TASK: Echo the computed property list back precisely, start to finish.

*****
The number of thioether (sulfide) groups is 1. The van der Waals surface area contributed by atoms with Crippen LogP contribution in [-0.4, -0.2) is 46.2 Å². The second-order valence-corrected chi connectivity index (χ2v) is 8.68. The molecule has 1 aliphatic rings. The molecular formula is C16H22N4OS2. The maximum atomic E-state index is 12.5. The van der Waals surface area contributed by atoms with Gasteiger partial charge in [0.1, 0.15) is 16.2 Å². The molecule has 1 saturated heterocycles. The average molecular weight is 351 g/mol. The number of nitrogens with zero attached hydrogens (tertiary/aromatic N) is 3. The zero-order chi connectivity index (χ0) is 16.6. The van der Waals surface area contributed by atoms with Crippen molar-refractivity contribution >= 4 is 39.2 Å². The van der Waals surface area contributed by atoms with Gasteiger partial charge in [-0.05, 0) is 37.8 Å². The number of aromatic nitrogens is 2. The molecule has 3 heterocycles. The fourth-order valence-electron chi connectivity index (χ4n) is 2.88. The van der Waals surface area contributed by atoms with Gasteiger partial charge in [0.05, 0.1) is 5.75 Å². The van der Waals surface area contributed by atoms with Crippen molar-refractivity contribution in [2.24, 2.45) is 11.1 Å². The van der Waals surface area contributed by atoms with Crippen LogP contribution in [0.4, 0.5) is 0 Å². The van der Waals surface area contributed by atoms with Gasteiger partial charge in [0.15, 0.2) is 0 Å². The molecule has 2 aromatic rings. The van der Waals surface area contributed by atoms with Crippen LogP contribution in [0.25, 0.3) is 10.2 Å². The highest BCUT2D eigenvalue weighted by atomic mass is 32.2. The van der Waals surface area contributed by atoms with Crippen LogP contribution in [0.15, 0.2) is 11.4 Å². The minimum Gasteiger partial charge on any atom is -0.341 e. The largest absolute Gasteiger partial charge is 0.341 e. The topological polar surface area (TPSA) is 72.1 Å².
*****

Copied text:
The number of thioether (sulfide) groups is 1. The van der Waals surface area contributed by atoms with Crippen LogP contribution in [-0.4, -0.2) is 46.2 Å². The second-order valence-corrected chi connectivity index (χ2v) is 8.68. The molecule has 1 aliphatic rings. The molecular formula is C16H22N4OS2. The maximum atomic E-state index is 12.5. The van der Waals surface area contributed by atoms with Gasteiger partial charge in [0.1, 0.15) is 16.2 Å². The molecule has 1 saturated heterocycles. The average molecular weight is 351 g/mol. The number of nitrogens with zero attached hydrogens (tertiary/aromatic N) is 3. The zero-order chi connectivity index (χ0) is 16.6. The van der Waals surface area contributed by atoms with Crippen molar-refractivity contribution >= 4 is 39.2 Å². The van der Waals surface area contributed by atoms with Gasteiger partial charge in [-0.05, 0) is 37.8 Å². The number of aromatic nitrogens is 2. The molecule has 3 heterocycles. The fourth-order valence-electron chi connectivity index (χ4n) is 2.88. The van der Waals surface area contributed by atoms with Gasteiger partial charge in [0.05, 0.1) is 5.75 Å². The van der Waals surface area contributed by atoms with Crippen molar-refractivity contribution in [2.24, 2.45) is 11.1 Å². The van der Waals surface area contributed by atoms with Crippen LogP contribution in [0.4, 0.5) is 0 Å². The van der Waals surface area contributed by atoms with Gasteiger partial charge in [0.15, 0.2) is 0 Å². The molecule has 2 aromatic rings. The van der Waals surface area contributed by atoms with Crippen LogP contribution in [0.25, 0.3) is 10.2 Å². The highest BCUT2D eigenvalue weighted by atomic mass is 32.2. The van der Waals surface area contributed by atoms with Crippen LogP contribution in [0.15, 0.2) is 11.4 Å². The minimum Gasteiger partial charge on any atom is -0.341 e. The largest absolute Gasteiger partial charge is 0.341 e. The topological polar surface area (TPSA) is 72.1 Å².